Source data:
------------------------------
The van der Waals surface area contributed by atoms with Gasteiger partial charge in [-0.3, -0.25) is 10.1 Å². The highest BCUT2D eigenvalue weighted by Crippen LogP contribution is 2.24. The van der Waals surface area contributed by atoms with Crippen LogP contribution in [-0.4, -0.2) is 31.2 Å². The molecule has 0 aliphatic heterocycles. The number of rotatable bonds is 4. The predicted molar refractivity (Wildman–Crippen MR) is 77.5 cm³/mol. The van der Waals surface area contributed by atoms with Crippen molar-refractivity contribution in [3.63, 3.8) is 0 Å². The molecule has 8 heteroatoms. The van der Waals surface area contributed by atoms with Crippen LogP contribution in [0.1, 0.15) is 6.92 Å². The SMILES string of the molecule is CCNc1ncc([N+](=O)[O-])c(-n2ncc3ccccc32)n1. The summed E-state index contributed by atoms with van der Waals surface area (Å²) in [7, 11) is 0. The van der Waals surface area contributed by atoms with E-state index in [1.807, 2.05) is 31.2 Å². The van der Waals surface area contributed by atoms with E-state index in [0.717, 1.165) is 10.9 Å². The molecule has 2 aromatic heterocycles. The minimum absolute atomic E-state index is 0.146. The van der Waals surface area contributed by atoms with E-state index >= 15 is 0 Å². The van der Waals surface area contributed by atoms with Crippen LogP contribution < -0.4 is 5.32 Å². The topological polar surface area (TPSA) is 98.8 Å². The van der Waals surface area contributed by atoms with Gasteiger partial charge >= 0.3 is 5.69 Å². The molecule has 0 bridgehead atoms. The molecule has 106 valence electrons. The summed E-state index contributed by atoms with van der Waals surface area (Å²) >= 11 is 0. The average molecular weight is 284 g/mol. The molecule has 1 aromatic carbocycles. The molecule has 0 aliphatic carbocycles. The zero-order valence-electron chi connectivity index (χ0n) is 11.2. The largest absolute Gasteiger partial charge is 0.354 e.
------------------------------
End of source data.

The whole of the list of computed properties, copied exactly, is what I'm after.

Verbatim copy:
The van der Waals surface area contributed by atoms with Gasteiger partial charge in [-0.3, -0.25) is 10.1 Å². The highest BCUT2D eigenvalue weighted by Crippen LogP contribution is 2.24. The van der Waals surface area contributed by atoms with Crippen LogP contribution in [-0.4, -0.2) is 31.2 Å². The molecule has 0 aliphatic heterocycles. The number of rotatable bonds is 4. The predicted molar refractivity (Wildman–Crippen MR) is 77.5 cm³/mol. The van der Waals surface area contributed by atoms with Crippen molar-refractivity contribution in [3.63, 3.8) is 0 Å². The molecule has 8 heteroatoms. The van der Waals surface area contributed by atoms with Crippen LogP contribution in [0.1, 0.15) is 6.92 Å². The SMILES string of the molecule is CCNc1ncc([N+](=O)[O-])c(-n2ncc3ccccc32)n1. The summed E-state index contributed by atoms with van der Waals surface area (Å²) in [7, 11) is 0. The van der Waals surface area contributed by atoms with E-state index in [1.807, 2.05) is 31.2 Å². The van der Waals surface area contributed by atoms with E-state index in [0.717, 1.165) is 10.9 Å². The molecule has 2 aromatic heterocycles. The minimum absolute atomic E-state index is 0.146. The van der Waals surface area contributed by atoms with E-state index >= 15 is 0 Å². The van der Waals surface area contributed by atoms with Crippen LogP contribution < -0.4 is 5.32 Å². The topological polar surface area (TPSA) is 98.8 Å². The van der Waals surface area contributed by atoms with Gasteiger partial charge >= 0.3 is 5.69 Å². The molecule has 0 bridgehead atoms. The molecule has 106 valence electrons. The summed E-state index contributed by atoms with van der Waals surface area (Å²) >= 11 is 0. The average molecular weight is 284 g/mol. The molecule has 1 aromatic carbocycles. The molecule has 0 aliphatic carbocycles. The zero-order valence-electron chi connectivity index (χ0n) is 11.2. The largest absolute Gasteiger partial charge is 0.354 e.